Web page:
How Few is Too Few?

Discussion in 'Raising Baby Chicks' started by LadyVictorian, Dec 24, 2016.

  1. LadyVictorian

    LadyVictorian Chillin' With My Peeps

    Dec 22, 2016
    Hey, so I have a brooder set up for chicks already minus a few little details I am still building but it should all be done in January. I was going to hold off on getting chickens until later (getting some laying pullets from work in February/March when the store gets them in) however I am also going to be getting Silkies and Polish chickens from breeders to keep as pets since we always had a pet chicken (Somba and Tiki) until nature and a stray dog decided we shouldn't have those epic hens anymore. I was thinking of getting a few silkies or Polish now and raising them up so that by the time we get the layer chicks the silkies would already be ready to move outside or in the indoor pen (I convinced my family to set up an indoor pen in the basement if the winter gets harsh again and keep them in a big indoor pen in their own little spare room with a tarp bottom, 3 rabbit playpen kits, and a tarp top with shavings). But the question is how few is too few for chicks to keep at a single time? is 2-3 alright or should you have more than that in a brooding box at a time? I only intended to get 2 or 3 silkies since the vast majority of my chickens will be egg layer breeds. If you need to keep more than 2-3 I might just wait until Feb/March to get the silkies around the time I get the pullets as well.
  2. catcrazy37

    catcrazy37 Chillin' With My Peeps

    Jul 4, 2014
    If they have a good source of heat (and therefore don't have to keep each other warm), two or three is fine.
  3. junebuggena

    junebuggena Chicken Obsessed

    Apr 17, 2015
    Long Beach, WA
    I just brooded a group of three chicks. At 5 weeks old, they are outside in a grow out coop doing just fine.
  4. joe the chicken

    joe the chicken New Egg

    Dec 11, 2016
    Hi, i hatched and raised 2 Orpington and 2 Bantam chick's last spring and it was all good, just make shore that they can't go far away from the lamp (or what you are using to keep them warm) for the 1st day's of there life but if you see them panting it is too hot for them, also make shore that the corners of your brooder are curved so that they can't crush each other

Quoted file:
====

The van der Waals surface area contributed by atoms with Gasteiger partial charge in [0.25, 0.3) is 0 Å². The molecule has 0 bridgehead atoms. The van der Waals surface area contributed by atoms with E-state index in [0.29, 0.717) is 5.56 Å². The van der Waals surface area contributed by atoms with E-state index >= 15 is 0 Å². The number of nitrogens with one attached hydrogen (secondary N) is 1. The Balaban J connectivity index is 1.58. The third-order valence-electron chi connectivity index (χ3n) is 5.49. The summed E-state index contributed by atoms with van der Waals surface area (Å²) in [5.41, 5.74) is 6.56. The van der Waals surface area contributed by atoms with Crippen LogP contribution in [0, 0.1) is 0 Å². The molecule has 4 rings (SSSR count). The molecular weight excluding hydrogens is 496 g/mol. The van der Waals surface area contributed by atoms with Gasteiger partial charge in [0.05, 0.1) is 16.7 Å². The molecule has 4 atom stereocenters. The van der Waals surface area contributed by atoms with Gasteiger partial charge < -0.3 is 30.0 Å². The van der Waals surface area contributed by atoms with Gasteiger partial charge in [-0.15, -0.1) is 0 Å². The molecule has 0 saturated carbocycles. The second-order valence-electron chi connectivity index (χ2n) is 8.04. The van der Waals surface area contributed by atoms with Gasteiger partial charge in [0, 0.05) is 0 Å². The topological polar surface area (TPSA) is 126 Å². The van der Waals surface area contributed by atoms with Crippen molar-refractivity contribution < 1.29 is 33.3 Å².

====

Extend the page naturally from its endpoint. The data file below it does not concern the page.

5. azygous

    azygous Flock Master

    Dec 11, 2009
    Colorado Rockies
    The least amount of baby chicks I've raised has been three, and they did splendidly.

    I used the heating pad system of heating. It closely simulated a broody hen, and the threesome were cozy warm and comfy in their cave.
  6. LadyVictorian

    LadyVictorian Chillin' With My Peeps

    Dec 22, 2016
    Oh good, that is great to hear that 3 can do just fine together. I think I might start setting up for my silkies in January then. I just keep looking at the breeders facebook page and their update's on hatching chicks and I keep wanting to jump on the colors I want. Even though I know they breeds all year I want a chicken fix. Must have small fluffy baby silkies in my household. Now I just have to tell myself that no they can't be house chickens >.<
  7. LadyVictorian

    LadyVictorian Chillin' With My Peeps

    Dec 22, 2016
    Oops double posted.
    Last edited: Dec 24, 2016
  8. dekel18042

    dekel18042 Chillin' With My Peeps

    Jul 18, 2013
    I would prefer three over two, too. In case something happens to one you aren't left with a singleton. You still have two. Good luck.
  9. lazy gardener

    lazy gardener Flock Master

    Nov 7, 2012
    Here, in Maine, if the birds come from a feed store, the stores won't sell less than 6 at a time. How big is your coop? If you want to keep your numbers down, and you want to do the indoor brooding thing, you could get 2 silkies, and 1 or 2 LF chicks to brood. Have you looked at outdoor brooding options? I would go this route, and brood them right outside in the coop. They will feather out faster, have better social skills, (JMHO) and you will be spared the chicken dander in your home.
  10. Ridgerunner

    Ridgerunner True BYC Addict

    Feb 2, 2009
    Northwest Arkansas
    I also suggest a minimum or three when you get them from the breeder and for the same reason, if you get them early. Chickens are social animals and do a lot better if there are other chickens around. The odd are fairly good that you will keep all three but if one dies you still have two.

    Why are you wanting to get the Silkie chicks early? You may have a good reason, but normally chicks the same age raised together get along great. I don’t want to raise too many alarms, many of us integrate new chicks a lot and don’t have problems but you will read of integration nightmares if you look long enough through this forum. Usually those problems are caused by space being too tight but maturity levels can be a big contributor.

    No one can give you guarantees that you will or will not have problems no matter which way you go. If you can time it so all the chicks are the same age, I think things will go smoother for you if you get them all at the same age. And you can get as many Silkies as you want.

    A question to consider. Will that breeder sex the chicks? Usually Silkies are bantam and most commercial hatcheries will not try to sex bantams. Are you OK with one or all of those Silkies being male?

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